In the present moment of the history of the Philippines around 50% of its population is living below the poverty line. Because of
this they are sure that an inculturated, integrated spirituality, must be distinguished by a love of preference for the poor.
Poverty in the Philippines can be characterized as material and spiritual. There are many who do not have enough to enable them to live a decent human life, to provide education or even basic health care to members of their families. These are the materially poor. But there is a numerous group of Filipinos who are spiritually poor, because they have been blinded by materialism, consumption and hunger for power and wealth.
The first step in the love of preference for the poor is to take note and to understand the situation of the poor. This understanding is not so much of intellectual order but of personal immersion: living with the poor in their actual conditions. Immersion with the poor should have a concrete consequence for the poor as well: to empower them to find ways of fighting against poverty, to come out of it.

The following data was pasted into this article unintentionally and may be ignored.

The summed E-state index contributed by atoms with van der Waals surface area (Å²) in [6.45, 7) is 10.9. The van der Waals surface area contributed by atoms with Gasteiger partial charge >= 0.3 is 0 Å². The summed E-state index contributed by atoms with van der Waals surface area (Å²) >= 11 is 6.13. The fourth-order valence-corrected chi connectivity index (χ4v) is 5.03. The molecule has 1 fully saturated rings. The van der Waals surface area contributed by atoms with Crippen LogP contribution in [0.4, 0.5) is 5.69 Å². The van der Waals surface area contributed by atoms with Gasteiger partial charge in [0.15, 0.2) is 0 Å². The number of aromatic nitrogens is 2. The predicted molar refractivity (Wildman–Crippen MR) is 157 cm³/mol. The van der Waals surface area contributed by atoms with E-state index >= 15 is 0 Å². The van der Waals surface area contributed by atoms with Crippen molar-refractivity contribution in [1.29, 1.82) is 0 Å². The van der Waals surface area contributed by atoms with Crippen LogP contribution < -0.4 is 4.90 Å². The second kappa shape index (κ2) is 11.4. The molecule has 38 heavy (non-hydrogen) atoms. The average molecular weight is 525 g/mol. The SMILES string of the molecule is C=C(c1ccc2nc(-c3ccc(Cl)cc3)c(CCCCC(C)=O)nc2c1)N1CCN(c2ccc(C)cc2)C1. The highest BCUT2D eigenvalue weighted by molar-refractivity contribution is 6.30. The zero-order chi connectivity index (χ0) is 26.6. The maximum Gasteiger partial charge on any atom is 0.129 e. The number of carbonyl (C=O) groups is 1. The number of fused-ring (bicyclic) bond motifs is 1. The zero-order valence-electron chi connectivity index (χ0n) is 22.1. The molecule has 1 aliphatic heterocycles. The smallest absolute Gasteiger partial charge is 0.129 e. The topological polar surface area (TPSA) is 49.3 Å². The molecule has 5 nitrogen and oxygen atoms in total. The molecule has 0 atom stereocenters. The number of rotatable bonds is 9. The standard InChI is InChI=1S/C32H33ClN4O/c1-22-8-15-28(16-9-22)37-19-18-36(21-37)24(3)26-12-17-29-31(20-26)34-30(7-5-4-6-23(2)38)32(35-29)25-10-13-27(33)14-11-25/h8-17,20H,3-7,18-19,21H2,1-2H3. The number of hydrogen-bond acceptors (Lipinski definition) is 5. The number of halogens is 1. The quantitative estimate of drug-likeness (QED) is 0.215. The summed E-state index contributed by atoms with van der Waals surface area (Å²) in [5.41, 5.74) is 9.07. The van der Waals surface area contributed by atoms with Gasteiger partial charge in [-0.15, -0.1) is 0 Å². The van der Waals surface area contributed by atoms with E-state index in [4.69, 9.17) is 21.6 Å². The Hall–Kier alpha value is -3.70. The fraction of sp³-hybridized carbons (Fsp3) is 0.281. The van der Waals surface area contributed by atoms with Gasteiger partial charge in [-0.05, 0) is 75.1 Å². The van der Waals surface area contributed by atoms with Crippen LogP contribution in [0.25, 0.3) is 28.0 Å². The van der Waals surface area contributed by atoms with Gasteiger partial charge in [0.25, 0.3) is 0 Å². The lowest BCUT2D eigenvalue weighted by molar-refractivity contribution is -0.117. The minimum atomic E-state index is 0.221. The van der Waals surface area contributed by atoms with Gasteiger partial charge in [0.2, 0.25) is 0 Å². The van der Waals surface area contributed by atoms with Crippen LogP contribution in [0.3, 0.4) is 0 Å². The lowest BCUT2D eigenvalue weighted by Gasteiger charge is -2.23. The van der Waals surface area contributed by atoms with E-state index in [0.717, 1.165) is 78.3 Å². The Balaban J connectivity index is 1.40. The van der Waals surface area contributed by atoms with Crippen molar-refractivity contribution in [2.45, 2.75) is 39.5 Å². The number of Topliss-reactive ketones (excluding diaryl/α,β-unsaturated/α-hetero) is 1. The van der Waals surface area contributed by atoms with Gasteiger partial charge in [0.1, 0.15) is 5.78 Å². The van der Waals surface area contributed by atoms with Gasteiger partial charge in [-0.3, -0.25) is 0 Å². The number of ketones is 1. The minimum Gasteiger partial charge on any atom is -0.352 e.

The awareness of the scandal of poverty has led Christians to take up concrete steps to improve the conditions of the poor. Individual Christians and communities are sharing their goods, both material and spiritual; they are speaking out against the unjust social structures which perpetuate mass poverty in the Philippines. The local church, through its different organizations, has already set up a network of offices with human rights lawyers and volunteers to help the poor pursue their rights. In this way the local church wants to become a prophetic voice in the society, the defender of the poor and oppressed, marginalized and weak.
But there is more to be done. The local church should more generously share its material wealth and resources with the poor. And paradoxically, as the Church becomes poorer, the authority of its voice, the effectiveness of its evangelization efforts become more powerful, more successful. In the evangelizing mission of the local church the poor should be evangelized in all circumstances, even if they cannot materially help to support or maintain the cost of this evangelization. And, in consequence, the poor have to become evangelizers as well. Through their generosity, acceptance of sufferings and participation in the Passion of the Lord, they can teach the whole local community what it means to be a Christian.